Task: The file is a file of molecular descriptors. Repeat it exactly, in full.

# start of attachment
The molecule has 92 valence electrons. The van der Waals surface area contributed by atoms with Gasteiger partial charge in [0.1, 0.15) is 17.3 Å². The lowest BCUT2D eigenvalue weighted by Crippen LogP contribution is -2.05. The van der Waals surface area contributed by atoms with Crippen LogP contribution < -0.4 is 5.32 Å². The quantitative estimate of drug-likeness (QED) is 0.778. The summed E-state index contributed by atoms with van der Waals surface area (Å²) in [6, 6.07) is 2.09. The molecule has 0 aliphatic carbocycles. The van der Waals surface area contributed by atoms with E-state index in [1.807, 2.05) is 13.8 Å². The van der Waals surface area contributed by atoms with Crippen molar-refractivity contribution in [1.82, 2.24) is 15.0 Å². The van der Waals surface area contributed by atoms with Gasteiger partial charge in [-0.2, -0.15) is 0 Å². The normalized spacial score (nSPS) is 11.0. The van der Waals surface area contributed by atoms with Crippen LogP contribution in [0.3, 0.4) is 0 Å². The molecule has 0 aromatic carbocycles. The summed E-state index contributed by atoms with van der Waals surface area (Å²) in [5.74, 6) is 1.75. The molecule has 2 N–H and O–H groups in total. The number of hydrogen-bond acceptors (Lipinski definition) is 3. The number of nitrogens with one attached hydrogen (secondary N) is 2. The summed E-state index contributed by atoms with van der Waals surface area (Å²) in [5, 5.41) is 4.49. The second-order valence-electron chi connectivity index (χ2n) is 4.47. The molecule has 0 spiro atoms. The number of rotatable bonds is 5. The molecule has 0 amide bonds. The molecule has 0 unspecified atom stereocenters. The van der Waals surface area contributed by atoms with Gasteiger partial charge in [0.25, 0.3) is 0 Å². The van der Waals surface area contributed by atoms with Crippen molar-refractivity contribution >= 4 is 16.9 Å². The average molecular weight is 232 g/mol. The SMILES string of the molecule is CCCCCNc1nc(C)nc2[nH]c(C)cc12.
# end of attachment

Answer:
The molecule has 92 valence electrons. The van der Waals surface area contributed by atoms with Gasteiger partial charge in [0.1, 0.15) is 17.3 Å². The lowest BCUT2D eigenvalue weighted by Crippen LogP contribution is -2.05. The van der Waals surface area contributed by atoms with Crippen LogP contribution < -0.4 is 5.32 Å². The quantitative estimate of drug-likeness (QED) is 0.778. The summed E-state index contributed by atoms with van der Waals surface area (Å²) in [6, 6.07) is 2.09. The molecule has 0 aliphatic carbocycles. The van der Waals surface area contributed by atoms with E-state index in [1.807, 2.05) is 13.8 Å². The van der Waals surface area contributed by atoms with Crippen molar-refractivity contribution in [1.82, 2.24) is 15.0 Å². The van der Waals surface area contributed by atoms with Gasteiger partial charge in [-0.2, -0.15) is 0 Å². The normalized spacial score (nSPS) is 11.0. The van der Waals surface area contributed by atoms with Crippen LogP contribution in [0.3, 0.4) is 0 Å². The molecule has 0 aromatic carbocycles. The summed E-state index contributed by atoms with van der Waals surface area (Å²) in [5.74, 6) is 1.75. The molecule has 2 N–H and O–H groups in total. The number of hydrogen-bond acceptors (Lipinski definition) is 3. The number of nitrogens with one attached hydrogen (secondary N) is 2. The summed E-state index contributed by atoms with van der Waals surface area (Å²) in [5, 5.41) is 4.49. The second-order valence-electron chi connectivity index (χ2n) is 4.47. The molecule has 0 spiro atoms. The number of rotatable bonds is 5. The molecule has 0 amide bonds. The molecule has 0 unspecified atom stereocenters. The van der Waals surface area contributed by atoms with Gasteiger partial charge in [0.25, 0.3) is 0 Å². The van der Waals surface area contributed by atoms with Crippen molar-refractivity contribution >= 4 is 16.9 Å². The average molecular weight is 232 g/mol. The SMILES string of the molecule is CCCCCNc1nc(C)nc2[nH]c(C)cc12.